Washington D.C. had the highest rate of food hardship among households with children at 37.4 percent. North Dakota had the lowest percentage of food hardship among households with children at 15.3 percent.

New Mexico’s rate is not atypical among states in the region. Arizona came in at 29 percent, Texas at 27.9 percent, Oklahoma at 27.6 percent, Colorado at 23.4 percent and Utah at 23 percent.

Breaking down the food hardship numbers for households with children by congressional district shows the 1st CD scored the worst with 27.2 percent, followed by the 2nd CD at 25.5 percent. The 3rd Congressional District has the lowest rate at 24.6 percent. None rank among the top 100 in the national, though all are in the top half.

The report found that six of the 45 congressional districts with the worst rates were in Texas, two in Arizona and one in Okahoma.

Martinez to fund food stamp extension with stimulus funds

Gov. Susana Martinez announced Monday that she was reversing a plan that would have slashed a food stamp extension that aids low income, elderly and disabled residents. The cuts were not in the budget that the Legislature passed and Martinez signed.

Martinez announced that the extension would be funded by the use of discretionary stimulus funds from the federal government. The funds will extend the program through September.

Martinez blamed the state legislature for the funds not being extended.

“Not only did our executive budget recommend an additional $10 million in Medicaid funding, but we aimed to fully fund the supplemental food stamp program for the next fiscal year as well,” Martinez said in a statement. “Though the Legislature chose to advance different priorities, I’m glad that we will be able to extend the food stamp program through September and discuss ways for it to be funded in the future.”

The money from the federal government must be spent by September or the money is taken away. Martinez previously eliminated $2.6 million in federal funding that she did not believe would be spent in time. That was money allocated by former Gov. Bill Richardson and will go towards, along with the food stamp extension, gas for state police.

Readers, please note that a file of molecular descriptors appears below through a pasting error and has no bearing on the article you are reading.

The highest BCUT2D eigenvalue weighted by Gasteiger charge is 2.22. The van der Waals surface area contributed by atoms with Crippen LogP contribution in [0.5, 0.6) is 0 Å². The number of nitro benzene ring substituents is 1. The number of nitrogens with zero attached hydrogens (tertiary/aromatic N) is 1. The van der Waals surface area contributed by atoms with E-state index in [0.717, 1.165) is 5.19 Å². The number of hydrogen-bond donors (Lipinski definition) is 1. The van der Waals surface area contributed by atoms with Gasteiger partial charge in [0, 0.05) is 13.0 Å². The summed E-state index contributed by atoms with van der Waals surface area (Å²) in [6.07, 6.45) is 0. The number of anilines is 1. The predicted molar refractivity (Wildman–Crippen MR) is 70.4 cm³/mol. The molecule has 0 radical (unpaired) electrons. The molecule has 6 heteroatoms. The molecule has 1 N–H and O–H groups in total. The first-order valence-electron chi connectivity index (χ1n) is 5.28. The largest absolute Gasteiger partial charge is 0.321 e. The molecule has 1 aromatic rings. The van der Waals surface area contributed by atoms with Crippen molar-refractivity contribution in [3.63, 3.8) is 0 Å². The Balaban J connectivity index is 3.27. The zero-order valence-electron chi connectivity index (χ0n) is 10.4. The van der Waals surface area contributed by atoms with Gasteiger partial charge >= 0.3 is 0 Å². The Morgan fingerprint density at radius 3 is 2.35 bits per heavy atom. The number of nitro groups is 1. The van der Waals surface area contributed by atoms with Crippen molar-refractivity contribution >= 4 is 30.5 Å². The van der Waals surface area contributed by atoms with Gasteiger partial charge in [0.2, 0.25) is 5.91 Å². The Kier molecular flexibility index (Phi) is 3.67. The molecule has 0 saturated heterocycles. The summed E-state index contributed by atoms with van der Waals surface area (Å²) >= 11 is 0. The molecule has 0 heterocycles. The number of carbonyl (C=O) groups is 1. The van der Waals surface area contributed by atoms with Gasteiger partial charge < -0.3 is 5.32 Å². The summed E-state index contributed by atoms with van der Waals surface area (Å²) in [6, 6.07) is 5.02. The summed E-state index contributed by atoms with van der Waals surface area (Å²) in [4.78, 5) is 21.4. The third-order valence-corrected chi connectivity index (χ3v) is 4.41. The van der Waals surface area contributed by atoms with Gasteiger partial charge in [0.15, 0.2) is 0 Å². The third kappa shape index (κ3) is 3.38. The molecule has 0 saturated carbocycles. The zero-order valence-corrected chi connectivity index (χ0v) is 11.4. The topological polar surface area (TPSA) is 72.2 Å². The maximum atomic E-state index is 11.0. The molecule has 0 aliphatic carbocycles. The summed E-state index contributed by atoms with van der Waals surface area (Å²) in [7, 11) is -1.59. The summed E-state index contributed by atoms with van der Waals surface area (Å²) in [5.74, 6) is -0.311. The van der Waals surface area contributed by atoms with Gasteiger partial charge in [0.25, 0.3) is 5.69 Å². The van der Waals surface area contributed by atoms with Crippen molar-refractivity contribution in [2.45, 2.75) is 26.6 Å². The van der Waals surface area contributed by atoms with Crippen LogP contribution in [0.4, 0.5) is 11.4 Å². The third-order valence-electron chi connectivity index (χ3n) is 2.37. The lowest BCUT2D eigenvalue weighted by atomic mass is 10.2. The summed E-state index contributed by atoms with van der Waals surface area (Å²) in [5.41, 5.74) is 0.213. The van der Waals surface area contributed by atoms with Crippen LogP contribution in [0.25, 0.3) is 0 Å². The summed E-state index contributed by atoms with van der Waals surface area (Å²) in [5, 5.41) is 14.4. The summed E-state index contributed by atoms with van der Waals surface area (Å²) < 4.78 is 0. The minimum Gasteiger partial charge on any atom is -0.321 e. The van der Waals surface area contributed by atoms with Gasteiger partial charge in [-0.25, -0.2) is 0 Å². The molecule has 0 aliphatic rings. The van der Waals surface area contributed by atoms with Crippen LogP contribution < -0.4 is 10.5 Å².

The extension will continue the program where the minimum amount of food stamp benefits for elderly and disabled residents is $25 per month. The federal minimum is $16 per month, so the state covers the $9 extra per month in New Mexico.

Martinez also said that her line-item vetoes of the budget have cleared enough money to fund the program with state funds going forward. However, some of her line item vetoes are the subject of a lawsuit that seems destined for a date with the state Supreme Court. In one case, Martinez line item vetoed a single digit, turning a $150,000 appropriation to the New Mexico Mortgage Finance Authority into a $50,000 appropriation. Lawmakers contend this oversteps her constitutional authority as governor.

Martinez has not had much luck with the state’s high court, losing three rulings including one on slashing regulations and another on her decisions involving the state labor board. The state ruled unanimously that Martinez exceeded her authority in removing two members of the Public Employee Labor Relations Board.

Public employee unions have been the target of Republican governors throughout the nation, most notably in Wisconsin and Ohio.

Martinez hinted that the issue of funding this program could come during the special session for redistricting that will be held in the fall. Martinez has already said that the controversial issue of letting those in the country illegal get drivers licenses will be on the call for the special session.

Youth Shine at Community Pride Day!

A Clearly Guest Post by Anthony Fleg

Albuquerque – In the heart of the International District, one-hundred and fifty people gathered for “Community Pride Day: Our Food, Our Community” Wednesday evening at Van Buren Middle School.

Though many community leaders and elected officials were in attendance, it was an evening for them to listen, an evening to celebrate youth as they presented the projects they have worked on through the Citizen Schools afterschool program at Van Buren.

One group worked on understanding the stories and meaning behind the foods we eat. Kathy Rojo, a 6th grader at Van Buren, presented to the crowd on the importance of understanding new cultures through food. “We are trying new things, learning about all of the foods eaten here in the International District,” she said proudly. Her group provided and served a potluck for the celebration.

Laura Musumi, the teacher for the class and a staff member at Citizen Schools, said that her idea for this class started with a love of food. “We have so much diversity in this community, and we tried to show how you can find common ground with others through something as simple as food.”